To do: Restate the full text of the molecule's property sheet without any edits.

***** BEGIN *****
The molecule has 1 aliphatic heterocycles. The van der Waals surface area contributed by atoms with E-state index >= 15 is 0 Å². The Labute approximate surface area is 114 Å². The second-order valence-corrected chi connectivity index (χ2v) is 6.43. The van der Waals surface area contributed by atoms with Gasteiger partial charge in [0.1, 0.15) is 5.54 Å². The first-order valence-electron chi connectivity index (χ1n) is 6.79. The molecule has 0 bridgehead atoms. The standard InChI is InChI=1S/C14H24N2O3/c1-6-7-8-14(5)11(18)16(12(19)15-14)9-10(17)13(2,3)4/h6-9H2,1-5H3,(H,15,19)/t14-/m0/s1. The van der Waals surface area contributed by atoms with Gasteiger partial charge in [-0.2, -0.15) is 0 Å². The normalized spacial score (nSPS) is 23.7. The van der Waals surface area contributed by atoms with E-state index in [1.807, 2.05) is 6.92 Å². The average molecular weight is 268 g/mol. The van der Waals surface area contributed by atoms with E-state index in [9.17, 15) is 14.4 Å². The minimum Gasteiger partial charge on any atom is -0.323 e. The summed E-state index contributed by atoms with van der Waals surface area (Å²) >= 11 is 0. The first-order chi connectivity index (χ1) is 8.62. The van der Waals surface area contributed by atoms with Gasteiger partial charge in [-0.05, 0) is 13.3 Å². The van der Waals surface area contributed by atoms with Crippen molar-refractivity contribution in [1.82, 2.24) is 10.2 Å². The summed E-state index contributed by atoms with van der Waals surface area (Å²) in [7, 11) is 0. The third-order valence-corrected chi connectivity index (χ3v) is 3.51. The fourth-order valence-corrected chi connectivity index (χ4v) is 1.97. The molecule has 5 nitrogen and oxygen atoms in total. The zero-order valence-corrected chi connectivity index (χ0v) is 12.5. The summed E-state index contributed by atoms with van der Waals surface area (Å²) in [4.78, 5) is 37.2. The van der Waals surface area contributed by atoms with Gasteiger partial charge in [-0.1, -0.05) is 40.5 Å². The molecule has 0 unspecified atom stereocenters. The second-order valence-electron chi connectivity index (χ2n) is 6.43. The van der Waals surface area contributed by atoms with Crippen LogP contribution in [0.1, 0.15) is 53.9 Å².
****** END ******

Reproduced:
The molecule has 1 aliphatic heterocycles. The van der Waals surface area contributed by atoms with E-state index >= 15 is 0 Å². The Labute approximate surface area is 114 Å². The second-order valence-corrected chi connectivity index (χ2v) is 6.43. The van der Waals surface area contributed by atoms with Gasteiger partial charge in [0.1, 0.15) is 5.54 Å². The first-order valence-electron chi connectivity index (χ1n) is 6.79. The molecule has 0 bridgehead atoms. The standard InChI is InChI=1S/C14H24N2O3/c1-6-7-8-14(5)11(18)16(12(19)15-14)9-10(17)13(2,3)4/h6-9H2,1-5H3,(H,15,19)/t14-/m0/s1. The van der Waals surface area contributed by atoms with Gasteiger partial charge in [-0.2, -0.15) is 0 Å². The normalized spacial score (nSPS) is 23.7. The van der Waals surface area contributed by atoms with E-state index in [1.807, 2.05) is 6.92 Å². The average molecular weight is 268 g/mol. The van der Waals surface area contributed by atoms with E-state index in [9.17, 15) is 14.4 Å². The minimum Gasteiger partial charge on any atom is -0.323 e. The summed E-state index contributed by atoms with van der Waals surface area (Å²) >= 11 is 0. The first-order chi connectivity index (χ1) is 8.62. The van der Waals surface area contributed by atoms with Gasteiger partial charge in [-0.05, 0) is 13.3 Å². The van der Waals surface area contributed by atoms with Crippen molar-refractivity contribution in [1.82, 2.24) is 10.2 Å². The summed E-state index contributed by atoms with van der Waals surface area (Å²) in [7, 11) is 0. The third-order valence-corrected chi connectivity index (χ3v) is 3.51. The fourth-order valence-corrected chi connectivity index (χ4v) is 1.97. The molecule has 5 nitrogen and oxygen atoms in total. The zero-order valence-corrected chi connectivity index (χ0v) is 12.5. The summed E-state index contributed by atoms with van der Waals surface area (Å²) in [4.78, 5) is 37.2. The van der Waals surface area contributed by atoms with Gasteiger partial charge in [-0.1, -0.05) is 40.5 Å². The molecule has 0 unspecified atom stereocenters. The second-order valence-electron chi connectivity index (χ2n) is 6.43. The van der Waals surface area contributed by atoms with Crippen LogP contribution in [0.1, 0.15) is 53.9 Å².